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March 9, 2020
"The Economic Consequences of Bankruptcy Reform"
by Matthew Notowidigdo, Associate Professor of Economics and IPR Faculty Fellow
Abstract: A more generous consumer bankruptcy system provides greater insurance against ﬁnancial risks, but it may also raise the cost of credit to consumers. We study this trade-oﬀ using the 2005 Bankruptcy Abuse Prevention and Consumer Protection Act (BAPCPA), which raised the costs of ﬁling for bankruptcy. We identify the eﬀects of BAPCPA on borrowing costs by exploiting variation in the eﬀects of the reform on bankruptcy risk across credit-score segments. Using a combination of administrative records, credit reports, and proprietary market-research data, we ﬁnd that the reform reduced bankruptcy ﬁlings, and reduced the likelihood that an uninsured hospitalization received bankruptcy relief by 70 percent. BAPCPA led to a decrease in credit card interest rates, with an implied pass-through rate of 60–75 percent. Overall, BAPCPA decreased the gap in oﬀered interest rates between prime and subprime consumers by roughly 10 percent.
March 4, 2020
Ben Hansen, Associate Professor of Statistics, University of Michigan
March 2, 2020
Operationalizing Research to Improve Health Inequities: The Collective Power of One Northwestern
by Melissa Simon, George H. Gardner, MD, Professor of Clinical Gynecology, Vice Chair for Clinical Research, andIPR Associate
In this talk, Simon will discuss some basics on the current state of health equity and pull in her own body of work in Chicago that intersects scientific rigor with policy creation and community partnership and action. Simon will discuss how we as an entire University can leverage the depth and breadth of talent to scale impact on improving health equity via better integrating and operationalizing our collective scholarship.
February 24, 2020
Sera Young, Associate Professor of Anthropology and IPR Fellow
Abstract: Problems with water quality and quantity are increasing in frequency and severity throughout the world, including in the United States. High-resolution, globally comparable data have been extremely helpful for understanding the human health impact of other health issues, e.g., food insecurity, but have not existed for water. To fill this gap, Young led the development of the Household Water Insecurity Experiences (HWISE) scale, the first cross-culturally equivalent way of measuring water access and use (hwise.org). The HWISE Scale can be used to estimate prevalence of household water insecurity and to investigate its causes and consequences. The HWISE Scale is currently being implemented globally, including by the Gallup World Poll, to benchmark water access and use. Her presentation will conclude by discussing the policy implications of these data for both Northwestern University and the global community.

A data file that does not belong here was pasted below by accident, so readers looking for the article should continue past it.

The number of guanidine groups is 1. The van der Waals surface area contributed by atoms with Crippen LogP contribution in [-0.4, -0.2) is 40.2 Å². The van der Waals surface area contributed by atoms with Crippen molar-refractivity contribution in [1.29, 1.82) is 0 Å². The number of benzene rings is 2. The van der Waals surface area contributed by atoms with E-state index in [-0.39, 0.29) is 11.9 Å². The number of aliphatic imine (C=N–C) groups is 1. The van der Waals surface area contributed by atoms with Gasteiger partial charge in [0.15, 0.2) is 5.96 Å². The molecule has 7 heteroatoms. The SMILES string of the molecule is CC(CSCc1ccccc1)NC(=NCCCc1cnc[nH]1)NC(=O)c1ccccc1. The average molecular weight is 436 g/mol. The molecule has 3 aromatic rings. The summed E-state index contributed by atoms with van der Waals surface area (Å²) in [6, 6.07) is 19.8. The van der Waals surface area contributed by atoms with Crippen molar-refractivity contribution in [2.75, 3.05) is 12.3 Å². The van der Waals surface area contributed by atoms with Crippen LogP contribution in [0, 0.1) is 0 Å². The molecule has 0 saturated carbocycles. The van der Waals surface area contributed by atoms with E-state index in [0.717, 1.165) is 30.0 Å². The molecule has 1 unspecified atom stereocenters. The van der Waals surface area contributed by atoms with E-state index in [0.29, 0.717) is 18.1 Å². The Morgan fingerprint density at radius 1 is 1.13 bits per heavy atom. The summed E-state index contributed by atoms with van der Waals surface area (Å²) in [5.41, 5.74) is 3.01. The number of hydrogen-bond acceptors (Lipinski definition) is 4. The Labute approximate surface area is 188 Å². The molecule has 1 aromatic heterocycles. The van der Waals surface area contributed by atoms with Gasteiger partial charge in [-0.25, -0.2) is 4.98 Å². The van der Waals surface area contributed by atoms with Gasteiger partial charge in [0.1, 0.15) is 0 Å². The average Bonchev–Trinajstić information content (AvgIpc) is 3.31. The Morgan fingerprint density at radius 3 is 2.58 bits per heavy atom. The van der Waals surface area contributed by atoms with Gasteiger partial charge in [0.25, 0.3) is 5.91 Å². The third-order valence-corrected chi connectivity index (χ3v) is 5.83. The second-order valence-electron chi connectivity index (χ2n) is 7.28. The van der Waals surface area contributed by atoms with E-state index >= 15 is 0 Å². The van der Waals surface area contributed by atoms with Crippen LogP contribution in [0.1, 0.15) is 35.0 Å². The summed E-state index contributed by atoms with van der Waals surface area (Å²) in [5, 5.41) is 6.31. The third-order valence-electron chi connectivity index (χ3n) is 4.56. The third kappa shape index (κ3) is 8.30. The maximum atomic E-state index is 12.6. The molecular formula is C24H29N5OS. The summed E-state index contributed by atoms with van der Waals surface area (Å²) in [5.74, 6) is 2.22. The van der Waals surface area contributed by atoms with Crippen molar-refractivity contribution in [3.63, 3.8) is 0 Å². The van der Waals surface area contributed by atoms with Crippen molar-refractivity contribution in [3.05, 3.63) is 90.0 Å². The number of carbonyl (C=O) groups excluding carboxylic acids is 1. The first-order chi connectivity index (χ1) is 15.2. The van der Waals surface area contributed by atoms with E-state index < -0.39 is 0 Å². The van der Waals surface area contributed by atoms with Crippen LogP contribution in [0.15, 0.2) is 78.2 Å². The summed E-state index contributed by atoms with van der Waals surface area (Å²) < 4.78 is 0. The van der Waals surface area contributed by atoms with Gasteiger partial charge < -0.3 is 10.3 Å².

February 21, 2020
Jeanne Clelland, Professor of Mathematics, University of Colorado-Boulder
Abstract: Gerrymandering refers to the practice of drawing legislative districts so that one political party wins a disproportionate number of seats relative to their share of the electorate. But how can we tell whether or not districts have been drawn fairly? This is a legal question and, increasingly, a mathematical one, but the mathematical tools used to measure gerrymandering are relatively new and are still evolving rapidly. One promising approach involves using computational and statistical tools to compare a specific districting plan to an “ensemble” consisting of a large number of potential districting plans. This approach, referred to as “outlier analysis,” has the advantage of taking into account the inherent political geography of a region in a way that simpler measures cannot, and it has already begun to play a role in major court cases regarding redistricting in North Carolina, Pennsylvania, and elsewhere. In this talk, Clelland will describe how gerrymandering works and some of the mathematical tools that are being developed to detect it, with a focus on outlier analysis. She will also talk about an ongoing effort to collect data and perform this type of analysis for as many states as possible in advance of the next round of congressional redistricting in 2021.
February 17, 2020
Brayden King, Max McGraw Chair of Management and the Environment, Professor of Management and Organizations, Kellogg, and IPR Associate
Abstract: Theories about social movements assert that the mobilization of “reference publics”—such as consumers or employees—is a necessary condition for generating movement-led social change. These publics are thought to be activated by emotional triggers, such as anger. The studies in this presentation question this assumption. One set of studies examines whether boycotts actually change consumers’ behavior, and another set of studies assesses whether anger motivates employees to support movements in their workplace. King and his co-authors conclude that the mechanisms that explain the mass mobilization of movements may be ineffective in generating the support of reference publics such as consumers and employees.
February 10, 2020
Jennifer Tackett, Professor of Psychology and IPR Associate
February 5, 2020
James Druckman, Payson S. Wild Professor of Political Science and IPR Associate Director and IPR Fellow
February 3, 2020
Bruce Spencer, Professor of Statistics and IPR Fellow; Seth Stein, William Deering Professor of Earth and Planetary Sciences; Leah Saldith and James Neely, IPR Graduate Research Assistants, Earth and Planetary Sciences
January 27, 2020
by Matthias Doepke, Professor of Economics and IPR Associate
January 15, 2020
Steven Franconeri, Professor of Psychology, Northwestern University
January 13, 2020
by Molly Schnell, Assistant Professor of Economics and IPR Fellow
January 6, 2020
by James Druckman, Payson S. Wild Professor of Political Science and IPR Fellow and Associate Director